Macau Visitor Arrivals Total 8.5 Million in Q1 of 2018

Macau Visitor Arrivals Total 8.5 Million in Q1 of 2018Macau has experienced a strong start to 2018, with 8.5 million people visiting the island resort in the first quarter of 2018, marking an 8.6% increase compared to the same period in 2017.
More than 85% of Macau’s traffic is accounted for by visitors originating in mainland China and Hong Kong, and during Q1 their numbers surged despite no corresponding increase in junket activity, indicating that the gambling hub is successfully managing to make its appeal more enticing to the mass market. Commenting upon the impressive development, JP Morgan analysts stated:
“Mass demand is growing to record highs. The pace that this recovery is occurring without any discernible rise in promotion suggests it’s a genuine demand recovery, not artificially pulled forward.”
March Visitor Numbers
March produced some exceptionally strong numbers, with tourism traffic rising by more than 9% to 2.7 million people, and Mainland China visitors up by roughly 10%, with the month helped by having an extra Saturday versus March 2017. As a result, Chinese visitor numbers are also up by a massive 13.4% over the first quarter of the year.
Meanwhile, gross gaming revenue (GGR) has followed a similar trend, with $3.21 billion generated in March, representing a 6.79% increase over the $3 billion taken in February, and a 22.2% improvement versus March 2017. Consequently, the world biggest gambling resort has now returned 21 straight months of year-on-year gains, with its GGR total for the whole of 2017 have risen by 19% to $33.13 billion.
Increasing Mass Appeal
After Chinese President Xi Jinping’s launched his anti-corruption campaign, Macau subsequently posted three years of falling revenue from 2014 and 2016. The island’s casino market was particularly hit my authorities targeting VIP junkets, leading casino operators to rethink their strategy and concentrate more on appealing to the general population.
This also coincides with a directive issued by the government to operators asking them to focus more on becoming well rounded tourist destination, like Las Vegas, with high roller gamblers no longer considered Macau’s most important source of revenue. Furthermore, the enclave can expect to receive an additional revenue boost after a number of infrastructure projects are completed, most noticeably a 34 mile bridge connecting Macau with Hong Kong and Zhuhai, a special economic zone situated on the southern coast of Guangdong province. The project will be finished this summer, and is expected to reduce the traveling time from the mainland to Macau from 4 hours to just 45 minutes.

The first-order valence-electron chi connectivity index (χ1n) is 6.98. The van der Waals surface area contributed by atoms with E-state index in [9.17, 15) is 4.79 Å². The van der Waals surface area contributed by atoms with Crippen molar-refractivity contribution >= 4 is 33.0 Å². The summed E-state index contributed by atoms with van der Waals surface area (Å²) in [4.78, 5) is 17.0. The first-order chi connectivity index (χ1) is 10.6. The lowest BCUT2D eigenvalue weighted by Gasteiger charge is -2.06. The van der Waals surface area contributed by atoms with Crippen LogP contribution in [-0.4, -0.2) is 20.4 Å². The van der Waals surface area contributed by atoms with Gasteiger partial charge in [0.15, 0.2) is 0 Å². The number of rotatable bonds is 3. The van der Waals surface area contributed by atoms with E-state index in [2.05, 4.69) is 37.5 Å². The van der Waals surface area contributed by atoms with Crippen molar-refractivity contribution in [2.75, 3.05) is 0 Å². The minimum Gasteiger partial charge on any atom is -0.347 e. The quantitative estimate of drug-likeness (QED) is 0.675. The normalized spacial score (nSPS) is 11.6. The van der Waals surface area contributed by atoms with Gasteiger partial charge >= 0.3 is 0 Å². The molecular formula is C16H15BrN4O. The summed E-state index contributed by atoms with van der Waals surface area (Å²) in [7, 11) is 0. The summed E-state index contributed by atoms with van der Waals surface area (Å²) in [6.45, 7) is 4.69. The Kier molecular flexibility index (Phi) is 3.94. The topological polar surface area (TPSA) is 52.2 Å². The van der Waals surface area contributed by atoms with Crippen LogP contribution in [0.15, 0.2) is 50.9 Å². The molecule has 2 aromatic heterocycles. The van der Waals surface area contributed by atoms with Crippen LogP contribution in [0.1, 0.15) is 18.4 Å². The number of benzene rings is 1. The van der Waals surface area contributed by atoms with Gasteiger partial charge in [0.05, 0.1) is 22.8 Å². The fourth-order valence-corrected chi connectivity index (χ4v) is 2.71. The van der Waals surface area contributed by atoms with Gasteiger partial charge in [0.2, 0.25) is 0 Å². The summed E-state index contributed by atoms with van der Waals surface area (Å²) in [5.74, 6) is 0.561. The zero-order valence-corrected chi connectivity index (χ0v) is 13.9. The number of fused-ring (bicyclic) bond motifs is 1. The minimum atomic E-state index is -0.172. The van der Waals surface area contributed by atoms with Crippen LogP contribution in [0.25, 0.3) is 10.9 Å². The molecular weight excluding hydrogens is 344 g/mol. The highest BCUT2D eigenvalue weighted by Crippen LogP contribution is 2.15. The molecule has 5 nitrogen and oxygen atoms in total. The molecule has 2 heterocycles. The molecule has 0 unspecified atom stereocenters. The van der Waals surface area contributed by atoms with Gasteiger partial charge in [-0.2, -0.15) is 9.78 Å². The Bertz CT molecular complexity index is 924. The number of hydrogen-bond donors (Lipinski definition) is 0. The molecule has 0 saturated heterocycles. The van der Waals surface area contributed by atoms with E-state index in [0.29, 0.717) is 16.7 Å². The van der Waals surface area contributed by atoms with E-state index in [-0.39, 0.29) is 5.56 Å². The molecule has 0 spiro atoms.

Being Prepared
While Macau stand to benefit massively from infrastructure improvements and increasing numbers of visitors, industry experts have also warned that the island has to be prepared for a sudden surge in tourism. Macau Travel Industry Council President Andy Wu Keng Kuong, for instance, has cautioned that Macau has to be prepared to accommodate and cater to large quantities of visitors throughout the year, and not just during popular holidays periods, such as the Golden Week.
“We didn’t foresee there would be a jump in the number of tourists coming last weekend” explained Wu. “Related government departments should study more data in order to better organize and prepare for the growth of tourists.”
Macau introduced gambling back in 1850 when it was still a Portuguese colony, with the island subsequently returned back to China in 1999. Unlike the rest of China, however, the autonomous territory has continued to offer legal gambling, and in 2006 it overtook Las Vegas as the world’s biggest gambling hub.
These days, Macau boasts around 40 casino resorts, offering 6,419 table games, 15,622 slots, and 37,000 hotel rooms, with their ownership divided as follows between a number of major operators: Sociedade de Jogos de Macau (22), Galaxy Casino (6), Sands China (5), Melco Crown (4), Wynn Resorts (2) and MGM Grand Paradise (1).
As can be seen, US companies enjoy a strong presence in Macau, with Las Vegas Sands and Wynn Resorts generating a great deal of their revenues from their operations in Asia, in the process helping to offset the slower growth these companies have experienced back home in the US.

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